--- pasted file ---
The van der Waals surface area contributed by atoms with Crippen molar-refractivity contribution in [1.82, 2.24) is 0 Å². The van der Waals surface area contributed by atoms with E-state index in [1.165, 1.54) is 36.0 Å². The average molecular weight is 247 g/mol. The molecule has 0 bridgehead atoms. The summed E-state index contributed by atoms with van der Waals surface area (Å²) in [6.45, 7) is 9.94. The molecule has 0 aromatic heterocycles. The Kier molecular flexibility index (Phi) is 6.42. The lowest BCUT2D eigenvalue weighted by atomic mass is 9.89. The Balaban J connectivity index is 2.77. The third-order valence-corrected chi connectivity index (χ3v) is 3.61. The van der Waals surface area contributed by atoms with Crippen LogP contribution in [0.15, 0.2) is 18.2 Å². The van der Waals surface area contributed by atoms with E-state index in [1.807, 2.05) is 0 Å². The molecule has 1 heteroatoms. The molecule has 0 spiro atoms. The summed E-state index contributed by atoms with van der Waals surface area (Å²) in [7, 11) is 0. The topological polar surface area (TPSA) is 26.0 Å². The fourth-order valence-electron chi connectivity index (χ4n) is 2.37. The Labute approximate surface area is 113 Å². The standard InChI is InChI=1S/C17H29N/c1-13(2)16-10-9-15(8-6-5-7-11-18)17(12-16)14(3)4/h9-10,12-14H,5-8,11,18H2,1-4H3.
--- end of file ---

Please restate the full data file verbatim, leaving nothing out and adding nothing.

The van der Waals surface area contributed by atoms with Crippen molar-refractivity contribution in [1.82, 2.24) is 0 Å². The van der Waals surface area contributed by atoms with E-state index in [1.165, 1.54) is 36.0 Å². The average molecular weight is 247 g/mol. The molecule has 0 bridgehead atoms. The summed E-state index contributed by atoms with van der Waals surface area (Å²) in [6.45, 7) is 9.94. The molecule has 0 aromatic heterocycles. The Kier molecular flexibility index (Phi) is 6.42. The lowest BCUT2D eigenvalue weighted by atomic mass is 9.89. The Balaban J connectivity index is 2.77. The third-order valence-corrected chi connectivity index (χ3v) is 3.61. The van der Waals surface area contributed by atoms with Crippen LogP contribution in [0.15, 0.2) is 18.2 Å². The van der Waals surface area contributed by atoms with E-state index in [1.807, 2.05) is 0 Å². The molecule has 1 heteroatoms. The molecule has 0 spiro atoms. The summed E-state index contributed by atoms with van der Waals surface area (Å²) in [7, 11) is 0. The topological polar surface area (TPSA) is 26.0 Å². The fourth-order valence-electron chi connectivity index (χ4n) is 2.37. The Labute approximate surface area is 113 Å². The standard InChI is InChI=1S/C17H29N/c1-13(2)16-10-9-15(8-6-5-7-11-18)17(12-16)14(3)4/h9-10,12-14H,5-8,11,18H2,1-4H3.